There is an old expression about using the right tool for the right job, and this dynamic can be applied to the process of estate planning. In the field, there are different types of trusts that can be utilized. The appropriate choice will depend upon the circumstances, so you should act in a fully informed manner.
Revocable Living Trusts
First, let’s look at the revocable living trust, because this type of trust can be very effective for a wide range of people. You do not have to be extraordinarily wealthy to use a living trust as the centerpiece of your estate plan.
Some people automatically turn away from the possibility of the utilization of a trust of any kind, because they are concerned about a loss of control. What if things change in your life and you need the assets that you conveyed into the trust?
This is an unwarranted concern when it comes to revocable living trusts. As you can immediately see from the name of the device, it is revocable. At any time, you can dissolve or revoke the trust, and it would no longer exist. The assets that were in the trust would become your direct personal property once again.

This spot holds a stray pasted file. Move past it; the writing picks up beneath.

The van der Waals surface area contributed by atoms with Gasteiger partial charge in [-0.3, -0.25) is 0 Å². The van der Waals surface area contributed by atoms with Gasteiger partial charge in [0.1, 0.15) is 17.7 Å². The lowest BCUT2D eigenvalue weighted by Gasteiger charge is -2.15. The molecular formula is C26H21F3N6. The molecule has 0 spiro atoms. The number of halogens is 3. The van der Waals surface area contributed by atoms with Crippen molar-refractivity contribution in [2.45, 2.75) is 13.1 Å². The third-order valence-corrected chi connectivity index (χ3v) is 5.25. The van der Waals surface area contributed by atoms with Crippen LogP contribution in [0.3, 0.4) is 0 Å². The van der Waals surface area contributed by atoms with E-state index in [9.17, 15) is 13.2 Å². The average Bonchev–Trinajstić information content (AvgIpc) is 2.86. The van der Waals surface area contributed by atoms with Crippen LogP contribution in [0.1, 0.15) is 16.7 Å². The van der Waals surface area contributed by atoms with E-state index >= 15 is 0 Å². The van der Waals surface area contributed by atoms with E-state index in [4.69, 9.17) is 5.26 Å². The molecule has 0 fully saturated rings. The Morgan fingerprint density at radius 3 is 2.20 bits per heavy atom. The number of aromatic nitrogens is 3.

You can also act as the trustee while you are living, and you can act as the initial beneficiary, so you would be in charge of the trust throughout your life.
After you pass away, the successor trustee that you name in the trust declaration would transfer assets to the successor beneficiaries in accordance with your wishes. These distributions would not be subject to the probate process, and this is a major benefit.
Plus, if you use a will instead of a living trust, you would be allowing for lump-sum distributions. With a living trust, you can instruct the trustee to distribute limited assets over an extended period of time to prevent squandering.
In legal parlance, you retain incidents of ownership when you create a living trust, because you have so much control. As a result, assets in a living trust would be counted as part of your estate for tax purposes. They would also be within reach if you were to become the target of a lawsuit.
The Medicaid program becomes important to many senior citizens, because it will pay for long-term care. Medicare does not pay for long-term care, and it is quite expensive. You cannot qualify for Medicaid if you have significant assets in your own name. Assets in a living trust would be countable for Medicaid purposes.
There are different types of trusts that are not revocable that you could use to address these concerns.
Contact Our Firm
As you can see, there are many different tools in the estate planning toolkit. If you would like to explore them, send us a message through this page to set up a consultation: Indianapolis IN Estate Planning Attorneys.